entry_1 = Entry(master=root_widget)
entry_1.grid(row=0, column=1, padx=5, pady=5)

label_2 = Label(master=root_widget, text='Value 2:')
label_2.grid(row=1, column=0, padx=5, pady=5, sticky=W)

entry_2 = Entry(master=root_widget)
entry_2.grid(row=1, column=1, padx=5, pady=5)

button_action = Button(master=root_widget, text='Add both values', command=addValues)
button_action.grid(row=2, columnspan=2, padx=5, pady=5)

label_result = Label(master=root_widget, text='Sum:')
label_result.grid(row=3, column=0, padx=5, pady=5, sticky=W)

label_value = Label(master=root_widget, text='')
label_value.grid(row=3, column=1, padx=5, pady=5)

root_widget.mainloop()

Installing PyInstaller

I’m assuming, for simplicity’s sake, that PIP (the built-in package management system of Python) is available. It’s installed by default since Python 2.7.9 and Python 3.4; on older versions, you can add it manually (please look it up in the Python documentation yourself). Alternatively, you can download PyInstaller directly from its website.

Open a command prompt and enter:
C:\> pip install pyinstaller

Note: If UAC is enabled on your machine and Python is installed under C:\Program Files or C:\Program Files (x86), then open the command prompt as an administrator, otherwise PIP probably doesn’t have enough access right to modify the folder’s content and will complain halfway through the installation.

Using PyInstaller

When your are done with it, switch to the directory where your source files lives or where you want the output of PyInstaller to be generated, e.g. C:\MyScript.

There you can start a test run:
C:\MyScript> pyinstaller Script.py

… which might crash and burn, as it did in my case, with an error message:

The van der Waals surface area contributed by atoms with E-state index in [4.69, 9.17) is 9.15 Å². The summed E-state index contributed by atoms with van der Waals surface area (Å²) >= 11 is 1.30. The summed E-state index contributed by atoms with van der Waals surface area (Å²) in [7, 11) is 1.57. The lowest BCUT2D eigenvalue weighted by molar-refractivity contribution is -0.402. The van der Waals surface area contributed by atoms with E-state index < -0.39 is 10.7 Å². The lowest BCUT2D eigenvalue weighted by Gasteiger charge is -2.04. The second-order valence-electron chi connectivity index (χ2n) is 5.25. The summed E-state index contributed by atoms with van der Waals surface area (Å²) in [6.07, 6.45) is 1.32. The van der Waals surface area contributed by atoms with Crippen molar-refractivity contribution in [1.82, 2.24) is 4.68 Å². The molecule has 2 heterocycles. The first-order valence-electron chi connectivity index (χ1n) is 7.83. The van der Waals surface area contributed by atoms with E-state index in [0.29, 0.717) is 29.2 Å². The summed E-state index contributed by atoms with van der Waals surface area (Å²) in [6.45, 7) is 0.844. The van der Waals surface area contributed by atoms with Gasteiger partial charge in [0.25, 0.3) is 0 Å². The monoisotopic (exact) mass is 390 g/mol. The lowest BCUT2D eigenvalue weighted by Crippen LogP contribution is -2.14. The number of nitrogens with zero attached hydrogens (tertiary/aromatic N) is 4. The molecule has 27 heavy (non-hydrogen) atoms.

Failed to create process.

Luckily, this seems to be an old and common problem (that still hasn’t been solved): If Python is installed on path with spaces in it (for example C:\Program Files (x86)\Python), then the PyInstaller scripts can’t use/find it without some adjustments.

On that StackOverflow page referencend above, two workarounds are proposed (the first one is not recommended):

  1. Edit one line in several files in your Python directory. The problem with this solution: If you update PyInstaller, or uninstall and reinstall it again in the future, those changes will be lost! (Good luck remembering then that you once had to edit several files…):

    1. Open C:\Program Files (x86)\Python\2.7\Scripts
    2. Open all pyi-*.py files and the file pyinstaller-script.py with an editor (if UAC is enabled on your machine, you’ll have to run the editor with administrator rights to save the changes in the files here).
    3. In each of those files, quote the path on the first line (i.e. adding “…”),
      so that #!c:\program files (x86)\python\2.7\python.exe